We arrived and spent one week in County Donegal and it was hard to leave. The little cottage where we were staying in was so comfortable and in the midst of pristine beaches, beautiful sunsets over the Atlantic and places with so many old stories.
We imagined this was my Cailleach cottage (this is not where we were staying! But very close by) – even at low tide, it appeared inaccessible from the beach – a small rivulet of water remained a barrier…I loved the wild isolation of it!
Geoff took to sitting out behind our cottage watching the view and the sunset.
We also went walking on a day when the weather was finer and the wind less biting. There was not a person to be seen and the beaches are truly magnificent and pristine in their wildness.
When we rather reluctantly left, after trialling seafood chowder at multiple pubs (none as good as the one at Wynn’s Hotel in Dublin so far) and discovering a new addiction to deep fried Brie (the waist line is feeling a little tight already), we set off for County Sligo. There’s many things I love about Sligo County- including that it’s W.B.Yeats country (I am a Fangirl of his) and the ancient landscapes of Carrowkeel, Carrowmore, Keash caves and on……. (there will be more about these in the next newsletter)
On our first day, we left County Sligo to visit County Roscommon and the ancient royal site of RathCroghan (Cruachan Aí). Reported to be the oldest and largest unexcavated royal site in Europe- it is the royal seat for Connacht- one of the 5 ancient regions of Ireland. Also the centre of many of the stories from Irish lore (the Ulster Cycle) and the home of Queen Medbh (Maeve)- a great warrioress according to the lore.
This is a recent painting at the Rathcroghan visitor centre which depicts Queen Medbh, the Mórrigan in her form as the hooded crow and the great bulls of the Táin Bó Cuailnge.
The site of Rathcroghan contains many ancient sites and burials (including Medbh’s- if she was real- and if she wasn’t buried in Sligo on Knocknarea- which apparently she cannot be as the timeline for the cairn on Knocknarea and Queen Medbh’s life do not match).
Oweynagat – the cave of the cats
There is also a cave (Oweynagat) which is a dwelling place of the Great Queen, the Mórrigan. I have wanted to go into Oweynagat for a very long time and this time it happened!
There are many tales in Irish lore about Oweynagat (the cave of the cats)- it’s also called “Ireland’s Gate to Hell”- but I wanted to be there for the Mórrigan.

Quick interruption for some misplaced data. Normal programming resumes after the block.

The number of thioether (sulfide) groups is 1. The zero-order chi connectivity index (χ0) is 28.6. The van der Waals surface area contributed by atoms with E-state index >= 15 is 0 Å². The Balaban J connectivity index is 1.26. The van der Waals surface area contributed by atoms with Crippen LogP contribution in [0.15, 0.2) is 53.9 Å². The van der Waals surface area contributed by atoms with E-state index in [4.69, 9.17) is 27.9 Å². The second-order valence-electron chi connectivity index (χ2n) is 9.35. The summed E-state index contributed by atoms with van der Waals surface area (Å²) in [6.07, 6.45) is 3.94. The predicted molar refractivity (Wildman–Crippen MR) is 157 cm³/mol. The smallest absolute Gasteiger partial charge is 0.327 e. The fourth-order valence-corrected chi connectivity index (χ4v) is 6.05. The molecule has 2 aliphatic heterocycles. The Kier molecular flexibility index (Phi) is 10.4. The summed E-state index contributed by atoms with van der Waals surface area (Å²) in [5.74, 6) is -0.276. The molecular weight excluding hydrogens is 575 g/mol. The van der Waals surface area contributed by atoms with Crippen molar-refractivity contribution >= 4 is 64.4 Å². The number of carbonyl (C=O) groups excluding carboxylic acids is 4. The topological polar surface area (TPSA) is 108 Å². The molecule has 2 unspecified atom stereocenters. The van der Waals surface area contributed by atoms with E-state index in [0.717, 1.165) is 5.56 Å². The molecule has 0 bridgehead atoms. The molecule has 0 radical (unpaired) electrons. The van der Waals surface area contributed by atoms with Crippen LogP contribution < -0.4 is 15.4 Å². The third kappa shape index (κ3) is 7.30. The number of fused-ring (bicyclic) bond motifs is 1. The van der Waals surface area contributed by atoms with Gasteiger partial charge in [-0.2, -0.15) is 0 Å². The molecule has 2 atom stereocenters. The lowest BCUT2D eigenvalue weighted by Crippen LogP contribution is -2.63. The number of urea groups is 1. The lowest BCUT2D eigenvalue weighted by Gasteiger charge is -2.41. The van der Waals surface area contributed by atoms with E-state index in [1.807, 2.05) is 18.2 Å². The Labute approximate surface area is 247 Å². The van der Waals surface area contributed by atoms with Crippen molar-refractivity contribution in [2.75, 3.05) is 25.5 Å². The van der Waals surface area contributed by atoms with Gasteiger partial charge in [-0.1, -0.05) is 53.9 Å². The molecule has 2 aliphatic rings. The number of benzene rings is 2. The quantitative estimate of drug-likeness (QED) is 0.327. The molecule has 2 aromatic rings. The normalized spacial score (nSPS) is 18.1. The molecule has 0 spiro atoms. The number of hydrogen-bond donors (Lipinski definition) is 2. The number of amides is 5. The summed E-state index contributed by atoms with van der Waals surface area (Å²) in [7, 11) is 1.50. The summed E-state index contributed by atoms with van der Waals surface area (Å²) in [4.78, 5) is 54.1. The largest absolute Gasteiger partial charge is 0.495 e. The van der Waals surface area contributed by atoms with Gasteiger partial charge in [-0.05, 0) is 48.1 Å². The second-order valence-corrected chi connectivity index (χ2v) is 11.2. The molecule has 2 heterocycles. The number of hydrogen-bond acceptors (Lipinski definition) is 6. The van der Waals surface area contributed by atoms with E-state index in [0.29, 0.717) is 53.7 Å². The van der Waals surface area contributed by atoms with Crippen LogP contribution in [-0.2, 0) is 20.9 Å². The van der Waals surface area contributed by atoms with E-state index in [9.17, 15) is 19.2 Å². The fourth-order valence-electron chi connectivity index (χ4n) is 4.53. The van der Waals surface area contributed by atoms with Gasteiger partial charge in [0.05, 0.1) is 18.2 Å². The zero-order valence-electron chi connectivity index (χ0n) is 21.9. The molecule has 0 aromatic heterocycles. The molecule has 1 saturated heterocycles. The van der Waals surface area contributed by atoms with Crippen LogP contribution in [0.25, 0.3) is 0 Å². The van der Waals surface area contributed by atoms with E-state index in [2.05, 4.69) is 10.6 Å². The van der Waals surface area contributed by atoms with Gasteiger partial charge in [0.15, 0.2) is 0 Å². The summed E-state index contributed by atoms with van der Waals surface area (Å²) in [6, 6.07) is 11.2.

Here is a quote from the Rathcroghan guide book:
“Oweynagat is also said to be the dwelling place of ”fit abode’ of the Mórrigan- Mór Rioghan (Great Queen/ Phantom Queen), the Battle Goddess of Ireland. She is a shape-shifter, most commonly associated with the form of the hooded crow. She features prominently in the Táin, initially by approaching Cú Chulainn in the form of a beautiful young maiden, His rejection invokes her fury and later in the tale when he is in single combat in the ford, she attacks him in the form of an eel, a wolf and a hornless red-eared heifer. She also marks his death by alighting in her crow form on the shoulders of his corpse, which signals to his enemies that it is safe to finally approach.”
Geoff claims to have claustrophobia, but decided to come with me anyway. I could hear him behind me muttering curses at me the whole way down!
Here he is at the entrance (see outside pic below). It’s incredibly muddy and rocky and you need to slide down the very narrow entrance and perhaps 10 metres after that on your backside.
The entrance to Oweynagat is below too. It has a big hawthorn over it which was comforting- very vulva like, don’t you think?
This is the inside of the cave- thin and narrow and about 7 metres high, it leads to a cervical looking entrance to a further cave, which was a stretch to far in terms of mud, slipping and climbing. With lights off, the silence and darkness is complete, but not oppressive- I’ve only been in similar darkness when deep within the earth, doing an assessment in a mine.
Here I am emerging from the cave entrance- muddy after slipping and sliding and crawling my way out over boulders and rocks, but a wonderful sensation of emerging ready for the new!
More to come about Sheela na Gig and County Sligo in the next newsletter!